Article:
A recent blog entry by Warburg Realty president Frederick Peters--pointing to what may be the only two types of apartments not being swept up by the Seller’s Market of 2013--piqued our interest.
"As always in these situations," he said when we reached out for more information, "it is not that they are unsalable--it is that they are a tough sell at the prices the owners or sponsors want to achieve for them.”
Bargain #1: High-end co-ops over $10 million
The price that buyers shy away from is “always a bit of a moving target,” says Peters, but it’s safe to say that co-ops priced over $10 million aren’t a quick sale these days.
These high-end co-ops are staying on the market for “20, 30, even 50 weeks before finding a buyer,” he says. "This is particularly true if they require renovation.”
One reason they’re not being snapped up immediately is that these apartments don’t always match prospective buyers’ “expectations of value,” Peters explains.
Find Your Next Home
“In general, it is not that the apartments are lacking something," he says. "But people read so much about the soaring prices for large apartments that they can develop unrealistic expectations.”
And that’s not the only reason pricy co-ops are a more difficult sale than, say, an equally pricy condo.
“The co-op and condo markets are very different," says Peters. "In general, the high flying condo buyers, who spend the really enormous bucks, are not appropriate candidates for a co-op."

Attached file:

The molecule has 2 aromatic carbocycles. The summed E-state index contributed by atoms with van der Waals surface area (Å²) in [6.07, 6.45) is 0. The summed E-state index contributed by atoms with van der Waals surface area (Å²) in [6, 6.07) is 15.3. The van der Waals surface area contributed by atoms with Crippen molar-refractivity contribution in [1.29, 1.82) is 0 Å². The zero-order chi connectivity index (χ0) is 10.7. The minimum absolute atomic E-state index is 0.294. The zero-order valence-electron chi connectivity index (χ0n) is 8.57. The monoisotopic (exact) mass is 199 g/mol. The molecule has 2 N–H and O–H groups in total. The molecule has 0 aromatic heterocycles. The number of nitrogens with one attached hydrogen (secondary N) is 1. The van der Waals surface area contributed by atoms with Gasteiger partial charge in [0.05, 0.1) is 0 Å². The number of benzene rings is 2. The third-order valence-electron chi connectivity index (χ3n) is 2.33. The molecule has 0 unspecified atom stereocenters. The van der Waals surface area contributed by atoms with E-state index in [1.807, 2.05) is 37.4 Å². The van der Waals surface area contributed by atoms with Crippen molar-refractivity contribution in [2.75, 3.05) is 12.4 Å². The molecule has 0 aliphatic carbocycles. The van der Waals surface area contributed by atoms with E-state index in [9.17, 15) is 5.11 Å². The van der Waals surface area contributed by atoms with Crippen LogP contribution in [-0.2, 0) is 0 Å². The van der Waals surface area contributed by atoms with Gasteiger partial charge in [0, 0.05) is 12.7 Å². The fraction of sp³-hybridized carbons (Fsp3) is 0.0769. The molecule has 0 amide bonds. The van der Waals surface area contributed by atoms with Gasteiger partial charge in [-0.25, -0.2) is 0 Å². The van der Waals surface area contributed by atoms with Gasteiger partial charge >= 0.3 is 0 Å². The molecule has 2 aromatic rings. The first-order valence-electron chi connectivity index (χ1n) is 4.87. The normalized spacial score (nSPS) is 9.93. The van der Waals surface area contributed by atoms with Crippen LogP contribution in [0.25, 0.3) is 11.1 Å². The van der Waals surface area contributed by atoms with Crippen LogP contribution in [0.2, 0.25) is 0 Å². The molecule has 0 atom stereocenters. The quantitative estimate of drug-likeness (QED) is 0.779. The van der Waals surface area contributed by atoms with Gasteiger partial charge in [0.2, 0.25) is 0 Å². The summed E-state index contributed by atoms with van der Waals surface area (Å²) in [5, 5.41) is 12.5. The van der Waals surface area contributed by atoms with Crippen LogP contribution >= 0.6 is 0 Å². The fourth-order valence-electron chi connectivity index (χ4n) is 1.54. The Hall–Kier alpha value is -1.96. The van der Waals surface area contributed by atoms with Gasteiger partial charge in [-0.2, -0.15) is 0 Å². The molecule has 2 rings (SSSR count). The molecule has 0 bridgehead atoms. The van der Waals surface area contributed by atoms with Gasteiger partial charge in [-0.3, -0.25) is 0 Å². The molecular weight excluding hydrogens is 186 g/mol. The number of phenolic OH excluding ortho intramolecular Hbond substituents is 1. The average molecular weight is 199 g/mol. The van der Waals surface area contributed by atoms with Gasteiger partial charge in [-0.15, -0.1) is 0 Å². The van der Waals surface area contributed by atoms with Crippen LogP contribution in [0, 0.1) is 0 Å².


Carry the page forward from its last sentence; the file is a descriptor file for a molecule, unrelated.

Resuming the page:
Translation: Foreign buyers, who often pay cash for condos with sky-high price tags, often cannot meet the strict requirements to become a shareholder in a co-op building.
Bargain #2: New construction with awkward layouts and low ceilings
Beauty is in the eye of the beholder, so we were curious as to what, exactly, constitutes an awkward layout.
“It is all a question of proportion and the relationship of the spaces to one another,” says Peters. “Some properties, especially those designed by top-notch architects, flow smoothly from one place to another, with a good sense of separation between public and private spaces."
And the “awkward" ones? Their tragic flaw is not enough (or any) separation between public and private space.
“Some of the new condos have to work within an existing steel skeleton if they are rehabilitating an already standing building," says Peters. "That can make the challenge of coming up with smooth layouts in which the proportions are well-matched even more challenging.”
As for ceiling height, it is "primarily an issue in relation to room size. Very large rooms need higher ceilings, while smaller rooms can manage with less,” said Peters. "A living room that is more than 26 or 27 feet long needs a ceiling of 10 feet minimum in order to feel proportionate. On the other hand, a small room with a very high ceiling can feel a bit like a wind tunnel.”
Peters notes that buildings such as 737 Park Avenue (where apartments are priced from $9m to $27m), 150 East 72nd Street ($5m - $15m) and 530 Park Avenue (where sales prices have ranged from $1.6m to $9.9m) have seen slower sales “where buyers have been less enthusiastic about layouts or ceiling heights and have felt that the pricing was excessive.”
"Awkward" new construction and $10m+ co-ops aside, there are some other tried-and-true strategies for getting more apartment for your real estate buck; read all about them in BrickUnderground's guide to 8 Ways to Get More Space for Less Money in a NYC Apartment.